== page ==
The second option is to do the same thing, but with regular washes or inks and isopropyl alcohol. Very important though with acrylic washes that you don't let the wash sit after it dries. wipe it off the moment the wash is dry and be gentle wiping so you don't go through the varnish layer. This might not end up as clean as the enamel depending on the wash and whether you wait to long before wiping it off.

Edited by cmorse
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Cmorse, thank you very much, that was the kind of hack I was looking for! Unfortunately, I didn't come back to the thread until I finished with the scroll. But I'll definitely try your method with the next scroll I encounter!


Well: Here is the result! It's not perfect, but for my overall level of painting I can definitely live with it.




Here's what I did:


1) Very light basecoat with white MSP brush on primer. I did not thin the primer and stippled it on rather than using brush strokes. Ended up with a very light coating that just took the sheen off the metal. The stippling helped prevent the paint collect in the crevices.


2) Basecoating with MSP creamy ivory. I used a combined technique: Around the writing and on the back side of the scroll I painted the basecoat with a fine tip, thinning the paint just enough that it ran smooth. Then I painted over the engravings, using the method suggested by edwick and Rahz. I used the paint straight out of the pot, no thinning, and applied it with the side of the brush. I was careful to use just a little paint every time, almost as if drybrushing. Almost no paint got into the engravings.


3) Took a break to calm down, had some tea and waited for the basecoat to dry completely.


4) Filled the crevices with Vallejo sepia wash using a fine brush, as suggested by Glitterwolf. It did not go as smoothly as I hoped - the surface tension of the wash was still a bit too high for the small crevices. Sometimes little droplets would form. I tried to break them up with a fine brush and used the engraving more or less as a guidline for where to apply the ink. I did not try to hit each place perfectly, it looked a bit like the Laurana from the "Other Side"-Blog (more like lines than like dots). Still, I was fairly happy with the result.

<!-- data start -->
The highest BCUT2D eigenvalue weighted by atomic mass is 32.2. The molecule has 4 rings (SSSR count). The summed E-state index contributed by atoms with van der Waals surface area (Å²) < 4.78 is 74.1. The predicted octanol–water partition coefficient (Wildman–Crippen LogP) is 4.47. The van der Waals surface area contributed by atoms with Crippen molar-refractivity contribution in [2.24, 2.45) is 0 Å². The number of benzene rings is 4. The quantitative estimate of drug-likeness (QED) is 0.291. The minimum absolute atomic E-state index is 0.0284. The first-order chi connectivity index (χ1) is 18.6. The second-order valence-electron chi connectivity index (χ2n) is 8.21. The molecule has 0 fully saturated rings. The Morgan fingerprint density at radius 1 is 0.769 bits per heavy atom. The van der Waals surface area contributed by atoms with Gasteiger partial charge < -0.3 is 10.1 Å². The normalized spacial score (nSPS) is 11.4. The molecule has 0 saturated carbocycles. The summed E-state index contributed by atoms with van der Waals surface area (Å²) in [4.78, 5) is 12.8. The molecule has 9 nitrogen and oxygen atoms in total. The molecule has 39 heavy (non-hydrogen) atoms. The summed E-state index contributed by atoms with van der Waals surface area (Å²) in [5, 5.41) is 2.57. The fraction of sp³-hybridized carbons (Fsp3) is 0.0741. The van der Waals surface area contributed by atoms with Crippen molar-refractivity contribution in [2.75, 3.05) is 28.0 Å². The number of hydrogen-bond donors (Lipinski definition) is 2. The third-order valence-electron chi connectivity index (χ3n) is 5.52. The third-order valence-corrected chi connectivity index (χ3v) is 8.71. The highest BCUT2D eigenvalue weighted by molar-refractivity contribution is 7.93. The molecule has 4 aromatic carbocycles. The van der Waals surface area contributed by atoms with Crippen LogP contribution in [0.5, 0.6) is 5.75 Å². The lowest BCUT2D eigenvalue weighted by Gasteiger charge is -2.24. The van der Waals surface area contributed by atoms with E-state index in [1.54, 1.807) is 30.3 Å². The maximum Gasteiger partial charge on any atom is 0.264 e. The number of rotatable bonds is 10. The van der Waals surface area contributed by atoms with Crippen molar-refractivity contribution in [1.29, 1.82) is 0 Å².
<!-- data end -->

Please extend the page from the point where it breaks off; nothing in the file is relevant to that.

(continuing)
5) Let dry overnight.


6) Tried some shading with the sepia wash to bring it all together. Note to self: Washes are not really good for standard shading techniques, they don't stick where they should on flat surfaces. Still, by stippling the wash on the scroll I managed some shading.


Now I finally can paint up the rest of Laurana and get her off my shelf of shame!


Once again, I want to thank you all for your help, your inputs and your support. I learned a lot during this process and I could not have done it without you!

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So for now only one question remains:


Why were the instructions in the old LTPK2 written in this way? Why drybrushing, when it worked for no one?


Here is my take on this (to be taken with a lot of grains of salt :poke:):


Anne did it on purpose! The LTPKs are there to help you grow as a painter, and the LTPK2 was all about layering. Why then were we supposed to use washing and drybrushing on the scroll?


The answer is: We really weren't. Like a Zen teacher, Anne put a little koan in the instructions - a problem we could not solve. Only by going beyond the instructions we could pass the test. And so Laurana became a rite of passage for all of us who ran into her early in our painting career.


Arigato, Anne sensei!



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I can see a couple possibilities. First, the longer a mold gets used the more super fine details like the words on the scroll are going to go away. The mini that was used in the instructions might have been crisp enough for it to work. Second, you might just not have been delicate enough. I didn't try the dry brushing technique on it so I can't actually say it wouldn't have worked.